I have recently been learning about sheaves of differentials, and in particular the conormal sheaf. That is, the sheaf of differentials corresponding to the diagonal morphism. I have become rather confused about the difference between normal, conormal, tangent, and cotangent in algebraic geometry.

Let $X$ be a scheme. For the sake of this question, everything will be local so say $X = \text{spec} A$ is affine. If $Y$ is a closed subscheme with closed immersion $i: Y \longrightarrow X$, let $\mathcal{I}$ be the corresponding sheaf of ideals. I recently learned the definition of the conormal sheaf, $\mathcal{I}/\mathcal{I}^{2}$, on $X$, or the pullback of this on $Y$. I wanted to relate this to the idea of a tangent space at a point. Suppose $p\in X$ is a closed point and give it the reduced induced subscheme structure. In other words, we assign the residue field $\kappa(p)$ to the point $p$ making $Z = \{ p \}$ a scheme. Then as usual the closed immersion $j: Z \longrightarrow X$ corresponds to a surjection of sheaves, $$ j^{\#}: \mathcal{O}_{X} \longrightarrow j_{*}\mathcal{O}_{Z}. $$ The sheaf $j_{*}\mathcal{O}_{Z}$ is then the skyscraper sheaf on $X$ assigning the residue field $\kappa(p)$ to the point $p \in X$. We obtain an exact sequence of stalks at $p$, $$ 0 \longrightarrow I_{p} \simeq \mathfrak{m}_{p} \longrightarrow \mathcal{O}_{X, p} \longrightarrow \kappa(p) \longrightarrow 0 $$ But I am also familiar with the notion of the Zariski cotangent space, which is given by $\mathfrak{m}_{p} / \mathfrak{m}_{p}^{2}$. But in this case, it seems to be telling me that the Zariski cotangent space is precisely the same as the conormal space, which seems wrong. Have I completely misunderstood what these things are, or is there some flaw in my reasoning above? Is this simply expressing the fact that for a closed point, the conormal space is isomorphic to the cotangent space (in some kind of perfect pairing)?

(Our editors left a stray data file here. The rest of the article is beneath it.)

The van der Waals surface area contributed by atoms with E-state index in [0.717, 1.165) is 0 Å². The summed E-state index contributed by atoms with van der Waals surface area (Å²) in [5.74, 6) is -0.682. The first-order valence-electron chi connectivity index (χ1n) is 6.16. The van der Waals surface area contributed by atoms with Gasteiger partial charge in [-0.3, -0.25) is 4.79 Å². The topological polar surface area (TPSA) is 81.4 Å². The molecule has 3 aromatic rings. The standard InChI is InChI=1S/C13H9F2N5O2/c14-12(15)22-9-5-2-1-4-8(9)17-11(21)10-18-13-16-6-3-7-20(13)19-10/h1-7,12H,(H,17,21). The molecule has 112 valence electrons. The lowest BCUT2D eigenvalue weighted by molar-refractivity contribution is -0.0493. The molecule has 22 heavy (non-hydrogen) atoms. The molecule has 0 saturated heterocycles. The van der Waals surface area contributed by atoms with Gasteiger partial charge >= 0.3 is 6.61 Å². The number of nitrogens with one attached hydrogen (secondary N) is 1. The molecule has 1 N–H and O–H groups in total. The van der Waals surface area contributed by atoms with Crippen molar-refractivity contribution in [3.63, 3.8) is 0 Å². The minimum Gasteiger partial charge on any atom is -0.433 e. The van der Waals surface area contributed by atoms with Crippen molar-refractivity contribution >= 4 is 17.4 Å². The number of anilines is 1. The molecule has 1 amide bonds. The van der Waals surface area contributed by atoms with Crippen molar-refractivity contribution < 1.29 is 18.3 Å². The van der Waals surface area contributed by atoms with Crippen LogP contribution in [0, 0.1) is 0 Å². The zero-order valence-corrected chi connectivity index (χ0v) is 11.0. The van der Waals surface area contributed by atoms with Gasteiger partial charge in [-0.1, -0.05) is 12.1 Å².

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    $\begingroup$ It actually seems pretty intuitive to me that the tangent space of the ambient scheme at a point should be the same as the normal bundle of the point in the scheme --- intuitively the normal bundle measures how you can wiggle the point (subscheme), which is the same as the tangent space at that point.. another somewhat relevant example is that the tangent space of the hilbert scheme at a point (corresponding to a closed subscheme of a projective scheme) is isomorphic to the global sections of the normal bundle of the closed subscheme (Geometry of Schemes VI.2.3) $\endgroup$ – loch Dec 21 '17 at 1:14
  • $\begingroup$ @user37864 fair enough, that does make sense I suppose. But is my reasoning in this question generally correct? $\endgroup$ – Luke Dec 21 '17 at 5:56
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    $\begingroup$ I think it's right $\endgroup$ – loch Dec 21 '17 at 15:35

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